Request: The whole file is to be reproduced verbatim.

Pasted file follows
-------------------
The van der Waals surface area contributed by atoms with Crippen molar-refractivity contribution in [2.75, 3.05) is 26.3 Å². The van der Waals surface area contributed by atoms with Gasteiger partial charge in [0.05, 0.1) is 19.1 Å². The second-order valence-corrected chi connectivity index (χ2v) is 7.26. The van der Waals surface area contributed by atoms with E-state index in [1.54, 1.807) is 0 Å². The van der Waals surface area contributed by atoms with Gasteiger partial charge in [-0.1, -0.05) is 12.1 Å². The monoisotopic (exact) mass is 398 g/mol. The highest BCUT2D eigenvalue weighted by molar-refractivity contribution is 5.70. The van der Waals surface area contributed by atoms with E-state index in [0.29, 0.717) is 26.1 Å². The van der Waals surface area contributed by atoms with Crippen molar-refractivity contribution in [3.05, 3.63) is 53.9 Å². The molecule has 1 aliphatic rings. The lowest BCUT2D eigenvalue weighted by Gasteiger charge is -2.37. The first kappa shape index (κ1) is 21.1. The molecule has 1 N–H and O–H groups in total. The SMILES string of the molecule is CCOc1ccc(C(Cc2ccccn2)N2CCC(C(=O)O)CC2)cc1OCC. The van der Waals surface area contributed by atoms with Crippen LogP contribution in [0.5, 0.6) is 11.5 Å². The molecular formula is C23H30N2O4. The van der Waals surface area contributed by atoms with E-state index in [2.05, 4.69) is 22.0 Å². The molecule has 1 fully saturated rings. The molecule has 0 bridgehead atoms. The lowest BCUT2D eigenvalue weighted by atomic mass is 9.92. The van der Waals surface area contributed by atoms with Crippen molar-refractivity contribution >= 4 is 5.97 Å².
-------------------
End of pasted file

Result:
The van der Waals surface area contributed by atoms with Crippen molar-refractivity contribution in [2.75, 3.05) is 26.3 Å². The van der Waals surface area contributed by atoms with Gasteiger partial charge in [0.05, 0.1) is 19.1 Å². The second-order valence-corrected chi connectivity index (χ2v) is 7.26. The van der Waals surface area contributed by atoms with E-state index in [1.54, 1.807) is 0 Å². The van der Waals surface area contributed by atoms with Gasteiger partial charge in [-0.1, -0.05) is 12.1 Å². The monoisotopic (exact) mass is 398 g/mol. The highest BCUT2D eigenvalue weighted by molar-refractivity contribution is 5.70. The van der Waals surface area contributed by atoms with E-state index in [0.29, 0.717) is 26.1 Å². The van der Waals surface area contributed by atoms with Crippen molar-refractivity contribution in [3.05, 3.63) is 53.9 Å². The molecule has 1 aliphatic rings. The lowest BCUT2D eigenvalue weighted by Gasteiger charge is -2.37. The first kappa shape index (κ1) is 21.1. The molecule has 1 N–H and O–H groups in total. The SMILES string of the molecule is CCOc1ccc(C(Cc2ccccn2)N2CCC(C(=O)O)CC2)cc1OCC. The van der Waals surface area contributed by atoms with Crippen LogP contribution in [0.5, 0.6) is 11.5 Å². The molecular formula is C23H30N2O4. The van der Waals surface area contributed by atoms with E-state index in [2.05, 4.69) is 22.0 Å². The molecule has 1 fully saturated rings. The molecule has 0 bridgehead atoms. The lowest BCUT2D eigenvalue weighted by atomic mass is 9.92. The van der Waals surface area contributed by atoms with Crippen molar-refractivity contribution >= 4 is 5.97 Å².